interrogation? because interrogations are video taped and a person in custody has no record and fbi agents, they were three of them and explained they shot him because he became violent in the fear of their lives and the fbi concluded that they had done nothing wrong like the other 115 investigations of 152 shooting deaths of suspects by the fbi. so people who are aware of this and people who had been harassed by the fbi were terrified to continue and they were terrified in part because of what they were experiencing in the states because so closely reminiscent what they had experienced before they left. another group of people that were terrified of talking to me were just acquaintances of the
younger brother who were also involved as witnesses in three obstruction of justice cases which i can talk about separately but they're quite telling, but these kids, you know, 18, 19, 20 year's old had been instructed by the fbi not to talk and instructed by the fbi not to be by defense, they were really scared. those were some untold victims of the bombing and, of course, the four young men who ended up going to jail for obstruction of justice are also people that i spend quite a lot of time talking about in the book who are very important. >> so, you know, one of the reasons why i think you see muslims being afraid to talk to people is that that's been a lot of journalist going through mus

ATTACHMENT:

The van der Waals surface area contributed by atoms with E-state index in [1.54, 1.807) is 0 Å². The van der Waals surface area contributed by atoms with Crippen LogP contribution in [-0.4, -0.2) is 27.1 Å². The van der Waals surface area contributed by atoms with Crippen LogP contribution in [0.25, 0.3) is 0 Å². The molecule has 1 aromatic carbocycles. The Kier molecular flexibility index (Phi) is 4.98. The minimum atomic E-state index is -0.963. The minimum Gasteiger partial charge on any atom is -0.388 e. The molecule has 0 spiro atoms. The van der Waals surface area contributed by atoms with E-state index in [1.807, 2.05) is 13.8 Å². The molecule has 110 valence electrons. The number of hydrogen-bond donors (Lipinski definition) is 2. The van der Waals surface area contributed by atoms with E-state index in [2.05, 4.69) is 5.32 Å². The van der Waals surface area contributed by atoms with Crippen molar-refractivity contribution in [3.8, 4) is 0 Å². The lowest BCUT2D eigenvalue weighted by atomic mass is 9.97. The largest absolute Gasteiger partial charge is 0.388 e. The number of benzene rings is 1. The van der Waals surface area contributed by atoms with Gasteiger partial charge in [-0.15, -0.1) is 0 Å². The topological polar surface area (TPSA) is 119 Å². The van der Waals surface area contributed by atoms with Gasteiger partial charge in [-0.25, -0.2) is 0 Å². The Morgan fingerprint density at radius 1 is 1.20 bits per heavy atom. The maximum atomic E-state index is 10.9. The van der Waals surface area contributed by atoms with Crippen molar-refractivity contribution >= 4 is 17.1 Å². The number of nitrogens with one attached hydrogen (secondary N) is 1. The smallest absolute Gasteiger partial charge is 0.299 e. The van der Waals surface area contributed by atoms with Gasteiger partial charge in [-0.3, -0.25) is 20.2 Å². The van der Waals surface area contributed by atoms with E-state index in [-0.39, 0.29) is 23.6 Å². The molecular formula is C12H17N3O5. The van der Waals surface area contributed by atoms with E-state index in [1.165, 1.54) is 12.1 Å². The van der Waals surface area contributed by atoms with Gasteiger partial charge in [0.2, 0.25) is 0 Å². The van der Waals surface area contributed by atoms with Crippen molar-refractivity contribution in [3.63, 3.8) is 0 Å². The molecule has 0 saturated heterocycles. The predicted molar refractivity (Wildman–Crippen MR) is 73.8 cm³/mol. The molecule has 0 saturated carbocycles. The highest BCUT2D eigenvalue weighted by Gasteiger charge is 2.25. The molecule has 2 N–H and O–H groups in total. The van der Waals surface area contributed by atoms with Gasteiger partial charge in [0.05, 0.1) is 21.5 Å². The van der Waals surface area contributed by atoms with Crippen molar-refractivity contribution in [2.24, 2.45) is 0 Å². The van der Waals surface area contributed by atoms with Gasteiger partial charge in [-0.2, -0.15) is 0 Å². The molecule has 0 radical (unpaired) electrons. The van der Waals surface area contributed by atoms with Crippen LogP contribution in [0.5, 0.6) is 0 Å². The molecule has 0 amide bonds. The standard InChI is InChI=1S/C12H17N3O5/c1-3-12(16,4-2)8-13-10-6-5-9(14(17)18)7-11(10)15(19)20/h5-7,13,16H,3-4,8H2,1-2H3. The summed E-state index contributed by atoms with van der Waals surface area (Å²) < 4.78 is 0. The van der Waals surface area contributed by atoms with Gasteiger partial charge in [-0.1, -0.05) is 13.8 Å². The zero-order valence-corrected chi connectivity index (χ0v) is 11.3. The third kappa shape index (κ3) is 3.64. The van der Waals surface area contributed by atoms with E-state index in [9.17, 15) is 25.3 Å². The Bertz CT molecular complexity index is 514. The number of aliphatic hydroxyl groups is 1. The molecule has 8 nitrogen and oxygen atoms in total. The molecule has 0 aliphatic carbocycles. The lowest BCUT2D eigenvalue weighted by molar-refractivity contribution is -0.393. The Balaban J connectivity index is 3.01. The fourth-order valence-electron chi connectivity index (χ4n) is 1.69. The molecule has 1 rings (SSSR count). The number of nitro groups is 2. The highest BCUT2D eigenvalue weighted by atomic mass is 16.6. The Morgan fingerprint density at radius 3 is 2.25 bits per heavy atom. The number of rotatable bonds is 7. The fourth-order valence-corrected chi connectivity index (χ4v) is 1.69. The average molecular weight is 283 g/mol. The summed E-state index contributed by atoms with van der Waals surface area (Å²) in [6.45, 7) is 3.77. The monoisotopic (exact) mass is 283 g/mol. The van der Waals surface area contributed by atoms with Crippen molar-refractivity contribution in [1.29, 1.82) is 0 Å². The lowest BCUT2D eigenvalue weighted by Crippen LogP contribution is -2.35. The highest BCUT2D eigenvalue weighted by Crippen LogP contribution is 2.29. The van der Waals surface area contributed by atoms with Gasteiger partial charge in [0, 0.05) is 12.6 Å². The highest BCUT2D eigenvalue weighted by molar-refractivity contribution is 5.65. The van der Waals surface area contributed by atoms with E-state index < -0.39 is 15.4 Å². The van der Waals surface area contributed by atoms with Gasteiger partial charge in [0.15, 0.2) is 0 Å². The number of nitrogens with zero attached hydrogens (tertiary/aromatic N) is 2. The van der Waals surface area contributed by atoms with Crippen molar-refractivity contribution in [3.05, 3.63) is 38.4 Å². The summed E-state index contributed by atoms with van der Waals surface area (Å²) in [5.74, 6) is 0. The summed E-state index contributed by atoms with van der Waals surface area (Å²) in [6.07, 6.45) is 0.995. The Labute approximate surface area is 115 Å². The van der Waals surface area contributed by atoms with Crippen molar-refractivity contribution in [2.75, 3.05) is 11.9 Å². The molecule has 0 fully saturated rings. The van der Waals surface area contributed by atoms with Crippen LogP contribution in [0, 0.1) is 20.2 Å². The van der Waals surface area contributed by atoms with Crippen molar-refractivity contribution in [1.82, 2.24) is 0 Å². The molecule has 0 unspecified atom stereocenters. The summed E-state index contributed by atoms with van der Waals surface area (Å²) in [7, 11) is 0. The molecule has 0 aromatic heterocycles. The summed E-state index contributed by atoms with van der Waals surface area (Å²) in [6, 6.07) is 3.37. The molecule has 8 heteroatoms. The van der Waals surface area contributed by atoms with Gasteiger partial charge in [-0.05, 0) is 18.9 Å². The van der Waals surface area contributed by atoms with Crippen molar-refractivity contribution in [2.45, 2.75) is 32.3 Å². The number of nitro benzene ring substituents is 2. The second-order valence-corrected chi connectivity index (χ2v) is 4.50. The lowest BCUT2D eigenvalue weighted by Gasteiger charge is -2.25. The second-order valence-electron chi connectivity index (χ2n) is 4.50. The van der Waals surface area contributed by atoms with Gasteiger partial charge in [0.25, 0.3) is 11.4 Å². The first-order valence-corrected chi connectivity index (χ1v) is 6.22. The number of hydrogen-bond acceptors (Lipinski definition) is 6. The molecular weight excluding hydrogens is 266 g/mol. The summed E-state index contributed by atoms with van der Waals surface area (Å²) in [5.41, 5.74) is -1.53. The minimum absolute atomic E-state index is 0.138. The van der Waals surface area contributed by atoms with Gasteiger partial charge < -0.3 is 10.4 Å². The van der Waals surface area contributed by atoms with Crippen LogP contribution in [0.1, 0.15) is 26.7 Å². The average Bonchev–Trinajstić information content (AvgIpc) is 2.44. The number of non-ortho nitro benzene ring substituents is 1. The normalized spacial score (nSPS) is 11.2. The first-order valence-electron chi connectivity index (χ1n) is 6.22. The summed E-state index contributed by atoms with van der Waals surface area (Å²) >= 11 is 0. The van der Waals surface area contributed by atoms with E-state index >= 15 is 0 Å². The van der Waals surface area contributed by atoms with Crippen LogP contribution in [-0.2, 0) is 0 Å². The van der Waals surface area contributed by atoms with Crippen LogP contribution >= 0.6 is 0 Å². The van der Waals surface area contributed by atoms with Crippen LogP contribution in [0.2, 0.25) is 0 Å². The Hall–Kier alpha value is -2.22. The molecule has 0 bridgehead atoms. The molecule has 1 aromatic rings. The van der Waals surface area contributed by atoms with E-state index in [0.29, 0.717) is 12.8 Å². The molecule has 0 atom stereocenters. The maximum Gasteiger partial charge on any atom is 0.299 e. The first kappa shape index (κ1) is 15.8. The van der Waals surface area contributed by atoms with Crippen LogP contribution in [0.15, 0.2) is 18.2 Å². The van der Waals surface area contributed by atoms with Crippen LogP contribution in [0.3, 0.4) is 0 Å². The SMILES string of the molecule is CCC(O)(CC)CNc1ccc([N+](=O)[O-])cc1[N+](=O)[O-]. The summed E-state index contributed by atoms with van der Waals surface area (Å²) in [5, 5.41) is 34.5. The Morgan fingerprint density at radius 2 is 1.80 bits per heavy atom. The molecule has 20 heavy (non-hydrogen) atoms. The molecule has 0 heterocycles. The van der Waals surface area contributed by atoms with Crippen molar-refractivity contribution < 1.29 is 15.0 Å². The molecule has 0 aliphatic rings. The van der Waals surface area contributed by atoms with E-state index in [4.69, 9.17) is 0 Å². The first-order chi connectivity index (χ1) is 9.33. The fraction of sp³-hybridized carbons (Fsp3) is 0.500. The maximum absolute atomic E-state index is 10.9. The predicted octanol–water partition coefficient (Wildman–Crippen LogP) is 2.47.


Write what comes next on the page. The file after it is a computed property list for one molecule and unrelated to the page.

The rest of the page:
him communities, pretty much every time something happen and often times you see journalists in the communities trying to talk to people, i don't know, being provocative at times and one of the reasons to fear is obstruction of justice charges but also pervasive fear of operation and a number of these cases, i don't know 50 to 60% to have fbi's terrorism prosecutions are string operations. there's definitely a different point of view when you talk to law enforcement and they're like what are we supposed to do if we come across somebody that's x, y and z and shouldn't we go b going and interrogating them and trying to figure out if they're serious and some guy mouthing